I've always acknowledged Chito Rono to be an excellent technical director--stylish without being really imaginative, distinctive without being truly unique. His recent output is nothing to be proud of, from unabashed hackwork like "Istokwa" and "Dahas" to softcore ***** disguised as pretentious art in "Curacha," to the misguided feminism found in "Bata, Bata, Paano Ka Ginawa?" (Child, how were you made?), to the equally misguided misogyny driving his "Laro sa Baga" (Playing with fire). In fact, the only film of his that I felt stood above the rest was "Eskapo" (Escapee) a taut, vigorously told prison drama set during the Martial Law--and that possibly because the film had been written by Pete Lacaba, one of the better, more politically committed scriptwriters currently working in the Philippines.

    The script for "La Vida Rosa" was written by Armando Lao, whose previous works include Jeffrey Jeturian's "Pila Balde" (Fetch a Pail of Water), "Tuhog" (Larger Than Life), and William Pascual's near-great psychosexual chamber piece, "Takaw Tukso" (Temptation). Lao is possibly the most underrated scriptwriter in the local film industry today; he enjoyed a modest surge of renewed prominence only as recently as 1998, through his collaborations with filmmaker Jeffrey Jeturian. I take special note of this because "Rosa" is the first Rono film I've really liked since "Eskapo," six years ago--not to mention the first I've liked from Star Cinema since they produced "Eskapo." Rono gives "Rosa" its visual style and helped create the remarkable ensemble acting, but the characters and their fleshed-out relationships, the story and aforementioned overall vision are uniquely Lao's. He deserves credit for being, at the very least, a full and equal collaborator in one of the better Filipino films to come out this year.

    (Comments? Email me at [email protected])
  • The script for "La Vida Rosa" was written by Armando Lao, whose previous works include Jeffrey Jeturian's "Pila Balde" (Fetch a Pail of Water), "Tuhog" (Larger Than Life), and William Pascual's near-great psychosexual chamber piece, "Takaw Tukso" (Temptation). Lao is possibly the most underrated scriptwriter in the local film industry today; he enjoyed a modest surge of renewed prominence only as recently as 1998, through his collaborations with filmmaker Jeffrey Jeturian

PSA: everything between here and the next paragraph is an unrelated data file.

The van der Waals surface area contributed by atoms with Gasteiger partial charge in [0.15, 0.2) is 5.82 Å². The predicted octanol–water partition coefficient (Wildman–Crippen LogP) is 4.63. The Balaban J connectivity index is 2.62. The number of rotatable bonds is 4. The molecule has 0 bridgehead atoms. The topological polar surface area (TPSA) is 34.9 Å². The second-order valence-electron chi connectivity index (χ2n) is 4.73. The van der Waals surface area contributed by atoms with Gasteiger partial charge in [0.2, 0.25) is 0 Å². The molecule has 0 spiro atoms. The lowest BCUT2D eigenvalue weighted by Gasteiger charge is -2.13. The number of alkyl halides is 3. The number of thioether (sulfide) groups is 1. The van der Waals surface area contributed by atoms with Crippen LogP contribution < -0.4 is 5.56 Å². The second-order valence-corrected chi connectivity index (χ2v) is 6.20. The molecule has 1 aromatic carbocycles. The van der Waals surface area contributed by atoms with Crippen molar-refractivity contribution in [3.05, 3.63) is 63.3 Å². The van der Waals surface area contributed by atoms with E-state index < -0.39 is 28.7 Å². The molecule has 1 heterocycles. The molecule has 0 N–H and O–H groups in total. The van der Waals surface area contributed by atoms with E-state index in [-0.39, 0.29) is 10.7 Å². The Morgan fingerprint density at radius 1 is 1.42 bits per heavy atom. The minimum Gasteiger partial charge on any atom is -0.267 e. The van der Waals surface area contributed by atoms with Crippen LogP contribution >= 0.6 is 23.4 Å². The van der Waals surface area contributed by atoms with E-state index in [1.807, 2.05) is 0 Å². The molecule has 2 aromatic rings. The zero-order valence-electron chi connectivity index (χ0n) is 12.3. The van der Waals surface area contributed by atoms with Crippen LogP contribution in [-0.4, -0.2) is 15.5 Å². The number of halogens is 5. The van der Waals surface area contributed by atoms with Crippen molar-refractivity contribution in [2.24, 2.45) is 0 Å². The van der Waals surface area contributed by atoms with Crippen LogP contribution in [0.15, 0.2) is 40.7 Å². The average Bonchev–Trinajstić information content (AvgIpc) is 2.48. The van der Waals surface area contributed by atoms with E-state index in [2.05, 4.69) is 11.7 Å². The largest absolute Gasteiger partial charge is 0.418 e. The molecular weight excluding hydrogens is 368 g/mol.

Isn't it that Armando Lao also wrote the scrip of the first Jetturian film, Sana Pag-ibig Na ? I agree that he is really a good writer. Very realistic without being exaggerated.

    I saw La Vida Rosa and definitely I liked it. Rosanna Roces is a revelation here. The whole cast was very excellent. I didn't like Diether Ocampo's portrayal though I must admit that he improves in this movie. But what I liked most was the cat, a very good conversational piece, indeed.

    Go watch this movie . . .
  • Galing, Noel. You practically said everything I wanted to say about the film and even more. :)

    It's no wonder why this film missed 2 points to be rated an A movie by the FRB. For me, it's Chito Rono's best output ever; he hits the mark perfectly without going overly dramatic or too simplistic, perhaps aided by a script that's indeed tight and well made. Add to that a great ensemble performance—I've never been that delighted with Liza Lorena, but here she does extremely well, and Jiro Manio captures the spirit of Rosa's wayward child. Rosanna Roces shows a little more maturity this time, and Diether Ocampo, though not that impressive, performs in an intensity he's been unable to give in previous off-beat performances (such as in Gusto Ko Nang Lumigaya).

    I especially liked the cinematography; it adds a perfect complement to the noir thriller that the movie is. It's subtly dark and edgy, at important parts in slow-mo, and it really gives that feeling of depravity in the midst of all the hiding and the chasing, and the sepia toned look for the flashback scenes really worked well.

    One reason why I really liked the movie is that it was able to go around the basic cliches inherent in the story and tried to present them in a different light, or execute them in a new and refreshing way. I found the movie easy to digest, mainly because the story was so well-written that it was hard to find fault with it—yes, it's an old plotline, but it's just so plausible and well-documented, and the characters so well-developed, that it's truly believeable. The movie also makes really good use of symbols in the cat and the cow. In short, it's a fairly accurate picture of the fleeting lives of con artists who try to escape the trade but ends up further consumed by it.